Monday, October 22, 2018

Indore Diaries, Day 4 - Mandu or Mandavgarh

I could have never guessed that Mandu is so beautiful if I had not visited the place. Mandu's greatest tale is the story of the romance between Baz Bahadur and Rani Roopmati which ends tragically with the death of Roopmati. Baz Bahadur fought long and hard for control over Mandu and finally joined Akbar.
Jurassic Park - Petrified trees, not so petrified Anjali
100 kms away from Indore, Mandu is dated to 555 BCE at which time it was already considered a flourishing centre. It was ruled by the Parmars in the 11th century. In 1305 Allauddin Khilji captured Malwa. Timur captured Delhi in 1401 and his governor of Malwa, Dilawar Khan (an Afghan, Ghuri dynasty) ruled the province. His son Hoshang Shah shifted the Malwa capital from Dhar to Mandu and built many of the magnificent structures. The Ghuri dynasty made way for the Khalji dynasty, whose scion, Ghiasuddin, built the famed Jahaz Mahal, to house his large harem consisting of thousands of women. From the Khaljis to the Mughals, when Humayun captured Mandu after defeating Bahadur Shah of Gujarat.
Petrified
The kingdom slipped from the Mughals and finally came to Baz Bahadur in 1540s - he was most famous for his romantic liaison with Rani Roopmati. Sher Shah Suri's capture of Delhi shifted the power balance. After the second battle of Panipat, Akbar's armies defeated Baz Bahadur. It is believed that Akbar's governor Adham Khan fancied Rani Roopmati which is why he attacked Mandu. Baz Bahadur was defeated and fled. Hearing about the fall of  Mandu Rani Roopmati poisoned herself to death. Baz Bahadur would put together a confederacy of kingdoms and defeat the Mughals and regain Mandu for a short time until he was defeated again and after fleeing for a long time, joined Akbar's service. It is important to know this history because we find structures built by Baz Bahadur, named after Roopmati, a tomb of Hoshang Shah, Jahaz Mahal by Ghiasuddin and so on.
Dino - all alone in Mandu
As we approached Mandu, we first come across a dinosaur park where some petrified trees are preserved. Apparently dinosaur eggs, teeth etc have been found in the area. It overlooks a lovely valley and there is a small museum.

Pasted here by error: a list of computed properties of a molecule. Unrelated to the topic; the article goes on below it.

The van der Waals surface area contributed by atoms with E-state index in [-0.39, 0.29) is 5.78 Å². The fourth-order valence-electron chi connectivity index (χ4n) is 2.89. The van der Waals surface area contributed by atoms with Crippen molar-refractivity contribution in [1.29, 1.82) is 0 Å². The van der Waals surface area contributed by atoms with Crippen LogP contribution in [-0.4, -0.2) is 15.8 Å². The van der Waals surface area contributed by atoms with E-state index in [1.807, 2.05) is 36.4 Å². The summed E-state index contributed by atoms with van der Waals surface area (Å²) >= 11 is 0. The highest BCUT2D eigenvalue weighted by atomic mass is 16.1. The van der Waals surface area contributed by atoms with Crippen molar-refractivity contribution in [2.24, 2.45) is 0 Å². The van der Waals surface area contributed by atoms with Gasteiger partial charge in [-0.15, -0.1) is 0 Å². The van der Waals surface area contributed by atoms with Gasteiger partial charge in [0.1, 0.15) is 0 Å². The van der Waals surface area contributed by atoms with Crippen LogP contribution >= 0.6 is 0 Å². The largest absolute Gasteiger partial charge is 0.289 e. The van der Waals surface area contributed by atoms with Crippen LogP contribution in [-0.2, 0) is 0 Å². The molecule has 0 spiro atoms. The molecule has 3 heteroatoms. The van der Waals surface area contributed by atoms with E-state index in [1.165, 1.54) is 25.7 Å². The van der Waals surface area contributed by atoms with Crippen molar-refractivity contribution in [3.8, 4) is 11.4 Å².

If you want to date a fossil this is how you do it - don't go to Tinder
The Afghan/Persian architecture comes into view as we drive into Mandu and we get a sense of what we have in store. A Jali Mahal shows up, beautifully constructed and well preserved, the fabulous Alamgir gate, more gates and then the steep slope up to the Delhi gate which must have been the main entrance to Mandu. Mandu is a bit like Hampi, but perhaps better preserved and less touristy. There is a lovely lake, and a small bridge leading to a park.
Alamgir gate - Entering Mandu, but there's a friendly guard in green
As we go into the fort we find more and more beautiful structures on either side.
Conversations under the banyan (or whatever) tree
We headed straight to the Roopmati pavilion which is the furthest point in Mandu and perhaps the highest point in Mandu.
Atop Roopmati pavilion
It overlooks the Narmada valley on one side and on the other side looks at the Baz Bahadur palace which is located below the Roopmati pavilion. We parked the car and walked up.
Inside the pavilion
It reminded me a lot of Golconda and its architecture, only better preserved and smaller. We skipped Baz Bahadur's palace owing to the heat and upon Raja's recommendation.
View of the pavilion
We then headed off to Jahaz Mahal, passing the beautiful Jami masjid and the Hoshang Shan tomb within it. Hoshang Shah's tomb was supposedly India's first marble structure and served as a template for the Taj Mahal. It's beautifully preserved.
Complete view of the pavilion
Jahaz Mahal was built by Ghiasuddin for his harem and the vision, scale and detail in execution enthrall you.
Jahaz Mahal - Ghiasuddin's marvellous harem
It's incredibly beautiful, with two artificial lakes on either side and the palace built as if it were a ship sailing those waters.
Atop Jahaz Mahal - lakes on either side
 Behind the Jahaz Mahal lies the Hindola Mahal, which inspired the IIM, Indore structure with its slanting facade. A solid structure that looks like it will last till the end of time. 
Hindola mahal - with its slanting side
Out of Jahaz mahal we plonked ourselves in one of those hotels right outside and ate some delicious Malwa cuisine - daal baajle - which they made right in front of our eyes.
Inside the Hindola mahal
Bit like daal bhati churma of Rajasthan. Delicious.
A view of the Hoshang Shah tomb - bad pic, it's a marvellous structure
And then we drove back. An early start would always help if you are visiting Mandu since there is so much to see. It would be fantastic to stay overnight actually. MP Tourism has places to stay. Mandu an absolute delight for photographers many of whom were around. In fact inside the Roopmati pavilion, we found a couple, flanked by several photographers, who were posing lovey dovey pics, all dressed up, embracing one another. The spirits of Roopmati-Baz would be happy.

Hopefully some other time again.

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